Tim Burton's 'Miss Peregrine's Home For Peculiar Children' Needs More Peculiarity [Review]

On paper, Miss Peregrine's Home for Peculiar Children sounds like a perfect combination of talent, material, and timing. It's essentially an X-Men movie, in keeping with the current craze for superhero films, but one with a fanciful gothic vibe. It is directed by the master of fanciful gothic vibes, Tim Burton — who knows a thing or two about superheroes and big-budget blockbusters already. It's led by the living Tim Burton drawings Eva Green and Asa Butterfield. Oh, and it's based on a bestselling novel by Ransom Riggs.

In short, it has all the makings of a big hit that brings some much-needed quirkiness back to the multiplex. So why, then, does it all feel so... uninspired? So familiar? So not-very-peculiar? 

Miss Peregrine

Miss Peregrine opens in sleepy suburban Florida, where teenage Jake Portman (Asa Butterfield) lives a life so unremarkable he might as well not exist at all. His parents (Chris O'Dowd and Kim Dickens) barely seem to notice him; the popular kids at school certainly don't. His closest friend might be his paternal grandfather Abraham (Terence Stamp), but sadly he is killed off by a Slenderman-like creature within the minutes of our meeting him.

As Jake struggles to come to terms with Abraham's death — and the uneasy feeling that something isn't quite right about it — he heads to Wales to seek out the orphanage where Abraham grew up. He soon learns, though, that it's no ordinary children's home. It's a haven for "peculiar" kids with superpowers, hidden inside a time loop set to September 3, 1943 and overseen by the unflappable Miss Peregrine (Eva Green). Imagine if Mary Poppins took over Xavier's School for Gifted Youngsters and furnished it with wares found by searching for "steampunk" on Etsy, and you've more or less got the idea.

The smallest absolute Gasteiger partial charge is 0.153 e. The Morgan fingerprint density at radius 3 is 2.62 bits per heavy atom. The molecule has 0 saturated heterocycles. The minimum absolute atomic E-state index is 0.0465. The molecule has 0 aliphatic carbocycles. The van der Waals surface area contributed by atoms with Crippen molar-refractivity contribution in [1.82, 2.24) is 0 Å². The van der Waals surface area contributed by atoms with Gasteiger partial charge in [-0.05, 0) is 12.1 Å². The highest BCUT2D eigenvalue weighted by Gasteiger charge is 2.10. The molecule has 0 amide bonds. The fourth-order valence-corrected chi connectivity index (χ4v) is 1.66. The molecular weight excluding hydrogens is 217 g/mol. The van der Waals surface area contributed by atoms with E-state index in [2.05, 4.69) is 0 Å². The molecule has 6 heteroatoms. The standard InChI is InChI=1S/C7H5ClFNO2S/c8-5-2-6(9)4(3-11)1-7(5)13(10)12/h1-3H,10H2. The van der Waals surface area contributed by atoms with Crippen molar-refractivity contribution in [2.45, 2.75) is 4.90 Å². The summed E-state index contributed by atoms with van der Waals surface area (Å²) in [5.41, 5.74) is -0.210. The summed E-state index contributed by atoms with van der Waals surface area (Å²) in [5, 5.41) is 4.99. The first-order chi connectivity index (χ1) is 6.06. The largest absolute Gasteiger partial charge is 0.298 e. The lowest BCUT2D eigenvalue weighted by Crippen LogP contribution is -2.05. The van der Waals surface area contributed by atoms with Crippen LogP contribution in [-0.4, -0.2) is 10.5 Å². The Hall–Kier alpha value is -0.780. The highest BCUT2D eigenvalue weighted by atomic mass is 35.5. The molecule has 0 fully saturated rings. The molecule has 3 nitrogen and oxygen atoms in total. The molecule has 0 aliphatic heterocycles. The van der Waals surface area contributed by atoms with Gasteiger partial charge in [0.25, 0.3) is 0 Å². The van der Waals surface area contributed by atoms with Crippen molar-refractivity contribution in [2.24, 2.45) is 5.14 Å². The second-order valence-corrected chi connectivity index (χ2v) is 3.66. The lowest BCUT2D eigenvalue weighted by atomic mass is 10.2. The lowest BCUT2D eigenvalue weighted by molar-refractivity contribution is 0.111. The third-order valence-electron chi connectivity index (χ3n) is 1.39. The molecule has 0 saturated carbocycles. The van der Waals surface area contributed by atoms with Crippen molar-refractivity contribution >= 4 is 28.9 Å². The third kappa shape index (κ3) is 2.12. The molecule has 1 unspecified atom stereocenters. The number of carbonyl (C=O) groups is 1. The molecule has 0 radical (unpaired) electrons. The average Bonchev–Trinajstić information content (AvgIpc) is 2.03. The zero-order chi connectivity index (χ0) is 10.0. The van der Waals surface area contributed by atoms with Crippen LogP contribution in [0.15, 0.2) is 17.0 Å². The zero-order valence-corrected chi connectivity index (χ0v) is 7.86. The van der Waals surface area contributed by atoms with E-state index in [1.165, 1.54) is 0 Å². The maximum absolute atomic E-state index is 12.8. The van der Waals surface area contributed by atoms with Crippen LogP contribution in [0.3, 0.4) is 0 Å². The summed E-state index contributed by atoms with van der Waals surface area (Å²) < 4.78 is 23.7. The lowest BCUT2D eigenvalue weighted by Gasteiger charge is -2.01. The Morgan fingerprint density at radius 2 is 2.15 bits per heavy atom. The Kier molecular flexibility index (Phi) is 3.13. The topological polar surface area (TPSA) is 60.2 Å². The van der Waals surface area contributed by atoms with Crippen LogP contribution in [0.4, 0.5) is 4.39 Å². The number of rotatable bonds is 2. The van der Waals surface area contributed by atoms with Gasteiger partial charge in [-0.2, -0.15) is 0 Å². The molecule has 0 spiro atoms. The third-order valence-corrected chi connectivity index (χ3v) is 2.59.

But wait, there's more: Miss Peregrine and her children are in danger thanks to the evil Mr. Barron (Samuel L. Jackson), who commands a team of wights (evil peculiars, basically) and hollowgasts (those Slenderman-like monsters) and believes these peculiars are their key to immortality. And wouldn't you know it, it turns out Jake has a secret of his own that might make him the peculiars' last, best hope for survival.

Miss Peregrine

If you're still a bit confused about all of that, not to worry. Miss Peregrine spends most of its running time explaining itself. These minutes are used up introducing the various peculiars and their powers in great detail; recounting the history of Mr. Barron and his allies; half-heartedly dropping hints about Abraham's past; and establishing the rules that guide this universe. It's not until about an hour into the film that a character even gets around to explaining to Jake how, exactly, he fits into all of this. (Seriously, an hour. I checked my watch.) Even once we get to the third act, this film is still explaining things. The villain's climactic monologue boils down to a recap of all of his actions so far.

While Miss Peregrine gets caught up in all of this world-building and mythology-spinning, though, it fails to explore some of the most obvious and interesting questions raised by the premise. It's confirmed that Miss Peregrine's children have lived for decades, but never age thanks to the time loop. What's the psychological toll, then, of 70-plus years' worth of memories on a person forever destined to look 16 years old or even 5 years old? Where did all of these peculiar children come from, and what happened to their families? For that matter, are Jake's parents concerned that their kid has basically disappeared?